The battle has taken 12 years, a trip to the Privy Council, dozens of meetings and cost hundreds of thousands of dollars.
But Margie Maguire says it was worth it to prevent a motorway crossing one of the last remnants of ancestral Maori land in Hastings.
The move would have been the first step in acquiring the land compulsorily under the Public Works Act. The road would have crossed a 40.5ha block of land. Just 72ha remain of a 730ha block once owned by local hapu Ngati Hori.
The route on the northern side of Hastings was first mooted in 1974 and was the subject of a Privy Council hearing in 2001 after the council rejected a Maori Land Court ruling that local hapu could issue an injunction against the land being taken compulsorily.
The British law lords found in the council’s favour but said it would need to prove there was “a pressing need” for the route.
The proposal was heard by independent commissioners in April last year and again in May after a lengthy adjournment for consultation. Their decision was issued this week.
Commissioners Alan Watson, Terry Brown and Rauru Kirikiri said Maori had longstanding links with the land and “their mana has been diminished along with the diminution of their land holdings, and this is a cultural slight of immense dimensions within the Maori world”.
The commissioners also found there was poor justification by council for converting valuable plains-zoned land to a road.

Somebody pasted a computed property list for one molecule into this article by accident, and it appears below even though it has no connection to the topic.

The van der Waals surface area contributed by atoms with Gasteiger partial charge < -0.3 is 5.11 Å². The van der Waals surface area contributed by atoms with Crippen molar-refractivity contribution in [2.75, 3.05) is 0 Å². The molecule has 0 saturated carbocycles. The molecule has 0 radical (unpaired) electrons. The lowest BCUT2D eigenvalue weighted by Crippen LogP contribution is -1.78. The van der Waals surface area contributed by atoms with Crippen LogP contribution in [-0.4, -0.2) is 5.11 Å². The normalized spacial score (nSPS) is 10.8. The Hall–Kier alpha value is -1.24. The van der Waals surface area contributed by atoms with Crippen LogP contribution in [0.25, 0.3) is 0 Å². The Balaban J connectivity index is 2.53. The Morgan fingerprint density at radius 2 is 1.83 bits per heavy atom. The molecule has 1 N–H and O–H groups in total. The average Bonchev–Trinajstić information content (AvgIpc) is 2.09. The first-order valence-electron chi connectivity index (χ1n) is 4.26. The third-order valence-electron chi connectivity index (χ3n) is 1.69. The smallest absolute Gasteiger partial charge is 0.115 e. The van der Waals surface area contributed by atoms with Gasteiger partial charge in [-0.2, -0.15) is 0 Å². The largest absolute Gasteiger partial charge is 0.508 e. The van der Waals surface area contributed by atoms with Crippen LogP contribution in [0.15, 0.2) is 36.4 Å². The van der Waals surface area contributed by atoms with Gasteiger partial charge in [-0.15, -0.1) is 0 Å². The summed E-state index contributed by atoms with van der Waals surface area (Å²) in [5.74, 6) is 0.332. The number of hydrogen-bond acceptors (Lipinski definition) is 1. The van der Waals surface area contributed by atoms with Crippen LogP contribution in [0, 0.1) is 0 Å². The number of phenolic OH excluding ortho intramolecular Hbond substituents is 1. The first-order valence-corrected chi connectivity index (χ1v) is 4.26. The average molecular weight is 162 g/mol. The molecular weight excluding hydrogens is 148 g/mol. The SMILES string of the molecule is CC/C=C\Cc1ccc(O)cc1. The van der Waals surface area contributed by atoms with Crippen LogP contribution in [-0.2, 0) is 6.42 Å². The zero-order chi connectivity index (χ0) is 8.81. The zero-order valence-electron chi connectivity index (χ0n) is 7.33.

Mrs Maguire, who attended the Privy Council hearing in London and has spent years fighting for her ancestral land, said she was thrilled with the decision.
“This is our last remnant on the Karamu Reserve. It’s only small but it’s our last connection to the land. We’ve got journals going back to 1863 showing how much food our ancestors grew here.
“It’s the principle of whakapapa, your roots, your identity. This is where I come from, this is where I am. That’s why it’s important to me.”
The fight had cost the hapu and supporters about $300,000, she said.
Hastings Mayor Lawrence Yule said he accepted the decision and the council was unlikely to appeal to the Environment Court.
It would now consider building part of the arterial route between the expressway and Karamu Rd on the edge of the Maori land.
Thanks to Sina Brown-Davis for sharing this link~ chur to the Dom Post too ~